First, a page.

Malaysia ranks among the world’s most biodiverse countries, housing more than 15,000 species of flowers, plants and trees. Some fill decorative gardens while others remain undiscovered in the 130 million-year-old rainforests covering vast areas of Malaysian Borneo. The following endemic flowers in Malaysia combine colour, exoticism and splendour.
Malaysia’s national flower, the Hibiscus, can be seen growing in most parts of the country. The five-petal, trumpet-shaped flower comes in a variety of colours and sizes with all-year-round flowers.
Orchids are some of Malaysia’s most characteristic flowers. More than 800 species grow in the rainforests of West Malaysia while an incredible 2500 types grow in Borneo’s Sabah and Sarawak. Tourists can often see the purple bamboo orchid growing along the side of the road.
Rafflesia holds many titles. With a diameter reaching up to 1 metre (3.3 feet), this is the world’s largest single flower. People often refer to the red and white Rafflesia as the ‘Stinking Corpse Lily‘ because of the foul-smelling odour it emits. These rare carnivorous flowers in Malaysia tend to grow on the lower slopes of mountains in Sabah and Sarawak.
The blooming Ixora, known as Jejarum in Bahasa Malaysia, is a type of bright flowering garden shrub. Translating to ‘Needle Flower’, this bush often grows in residential or public gardens in sun-soaked areas. The flowers tend to be bright red, pink and orange.
The pitcher plant often ranks among the most unusual flowers in Malaysia for its extra-terrestrial appearance and carnivorous properties. The tubular structure lures insects and small vertebrates inside where they become trapped and digested. Pitcher Plants live in Borneo’s jungles.
While the Sabahan Yellowwood Pine isn’t technically a flower in Malaysia, the tree deserves mention. The native evergreen pine grows along Mount Kinabalu in East Malaysia’s Sabah. Reaching a height of 27 metres (89 feet), the conifer growths at altitudes below 1500 metres (4921 feet).
Bougainvillea is a type of ornamental vine and the official flower of Ipoh. The flower enjoys tropical climates and can often be found around the world in hot and wet environments. The Bougainvillea is a favourite in Malaysia for its ease of cultivation and beautiful year-round flowers.
Found in most tropical countries, Begonia produces a combination of red, yellow, pink, orange and white flowers. These flowers in Malaysia are often grown for their attractive appearance and to decorate shady areas.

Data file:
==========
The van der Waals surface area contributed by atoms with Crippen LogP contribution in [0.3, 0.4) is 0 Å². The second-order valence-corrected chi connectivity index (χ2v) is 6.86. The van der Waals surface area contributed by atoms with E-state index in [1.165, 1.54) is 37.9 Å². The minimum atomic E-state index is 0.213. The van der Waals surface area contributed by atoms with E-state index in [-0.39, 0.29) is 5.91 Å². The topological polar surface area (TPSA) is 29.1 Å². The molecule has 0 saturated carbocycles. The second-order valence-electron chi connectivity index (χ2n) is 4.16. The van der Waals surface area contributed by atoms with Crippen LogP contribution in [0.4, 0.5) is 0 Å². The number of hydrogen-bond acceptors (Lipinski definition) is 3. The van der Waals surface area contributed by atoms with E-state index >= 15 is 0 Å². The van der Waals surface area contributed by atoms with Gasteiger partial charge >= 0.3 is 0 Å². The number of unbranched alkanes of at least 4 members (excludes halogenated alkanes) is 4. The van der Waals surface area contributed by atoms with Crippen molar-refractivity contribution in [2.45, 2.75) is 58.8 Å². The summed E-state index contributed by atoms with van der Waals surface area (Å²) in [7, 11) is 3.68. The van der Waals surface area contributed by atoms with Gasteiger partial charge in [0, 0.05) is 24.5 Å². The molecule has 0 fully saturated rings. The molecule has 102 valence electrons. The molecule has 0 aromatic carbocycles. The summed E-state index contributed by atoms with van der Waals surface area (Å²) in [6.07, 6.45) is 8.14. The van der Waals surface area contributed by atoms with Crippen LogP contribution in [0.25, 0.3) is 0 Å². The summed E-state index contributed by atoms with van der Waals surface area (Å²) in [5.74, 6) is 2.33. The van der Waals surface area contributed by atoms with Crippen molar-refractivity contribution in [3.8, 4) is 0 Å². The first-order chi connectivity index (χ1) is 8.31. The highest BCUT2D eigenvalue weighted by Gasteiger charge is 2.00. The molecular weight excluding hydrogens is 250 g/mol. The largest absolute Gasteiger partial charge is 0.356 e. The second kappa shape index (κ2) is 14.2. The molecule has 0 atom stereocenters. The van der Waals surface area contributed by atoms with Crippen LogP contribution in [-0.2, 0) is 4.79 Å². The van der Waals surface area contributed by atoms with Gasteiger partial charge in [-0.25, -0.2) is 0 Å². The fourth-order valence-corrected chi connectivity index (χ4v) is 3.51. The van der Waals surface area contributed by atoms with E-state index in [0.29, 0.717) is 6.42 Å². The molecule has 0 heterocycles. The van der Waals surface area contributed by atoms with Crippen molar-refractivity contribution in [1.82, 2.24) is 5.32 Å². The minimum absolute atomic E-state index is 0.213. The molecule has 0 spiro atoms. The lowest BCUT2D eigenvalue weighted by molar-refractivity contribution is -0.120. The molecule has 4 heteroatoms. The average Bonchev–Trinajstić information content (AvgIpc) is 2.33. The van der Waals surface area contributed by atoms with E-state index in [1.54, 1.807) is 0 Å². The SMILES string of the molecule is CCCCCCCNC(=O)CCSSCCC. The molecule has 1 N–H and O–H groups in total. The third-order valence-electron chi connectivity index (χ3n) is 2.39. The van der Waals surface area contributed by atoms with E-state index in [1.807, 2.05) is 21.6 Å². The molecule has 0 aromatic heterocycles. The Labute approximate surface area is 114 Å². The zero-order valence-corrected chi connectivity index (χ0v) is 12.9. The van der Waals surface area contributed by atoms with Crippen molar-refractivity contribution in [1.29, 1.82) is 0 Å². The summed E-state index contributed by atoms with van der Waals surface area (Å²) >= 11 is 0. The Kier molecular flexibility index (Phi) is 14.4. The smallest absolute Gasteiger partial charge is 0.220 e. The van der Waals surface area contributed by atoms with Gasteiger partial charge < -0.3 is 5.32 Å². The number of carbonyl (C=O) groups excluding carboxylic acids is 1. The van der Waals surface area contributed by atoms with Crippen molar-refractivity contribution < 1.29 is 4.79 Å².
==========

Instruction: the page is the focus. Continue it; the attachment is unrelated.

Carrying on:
The clustering palm tree endemic to Malaysia, Sumatera and Thailand exhibits a bright red crownshaft earning the nickname ‘Lipstick Palm’. With the potential to reach a height of 16 metres (52 feet) and its attractive presentation, the Sealing Wax Palm often features as a garden decoration.
Also called the Golden Floating Bladderwort, these golden-yellow flowers in Malaysia grow near rivers, lakes and swamps. The plant lacks roots and floats on a large mass of leaves.
The orange tropical flower grows along riverbeds in Peninsular Malaysia. Also called ‘Mata lembu’ or ‘Cows Eyes’ in English, these beautiful flowers attract a variety of tropical birds.
The large fibrous plant grows at the side of the roads throughout Malaysia and much of Southeast Asia. Classified under the Colocasia genus, the giant leaves of this tropical plant grow larger than 1.5 metres (4.9 feet). Some species are edible; others aren’t.
Several species of native palms live in Malaysia, but few appear as attractive as the Fishtail Palm. Known because of the arrangement of its leaves, the plant is often form a focal point in gardens.
The Pagoda Flower, or Clerodendrum paniculatum, rates among the most beautiful native flowers in Malaysia. Clusters of red, orange and white blossoms sprout from the stem, giving it a colourful and attractive appearance.
The banana plant grows almost everywhere. Large droopy leaves dominate the hills and plantations with its single bunch of bananas growing on the underside. Bananas epitomise the term tropical. Some can grow several metres in height. Various species in Malaysia produce a range of shapes, sizes, taste and colours, including an unusual red-skinned banana.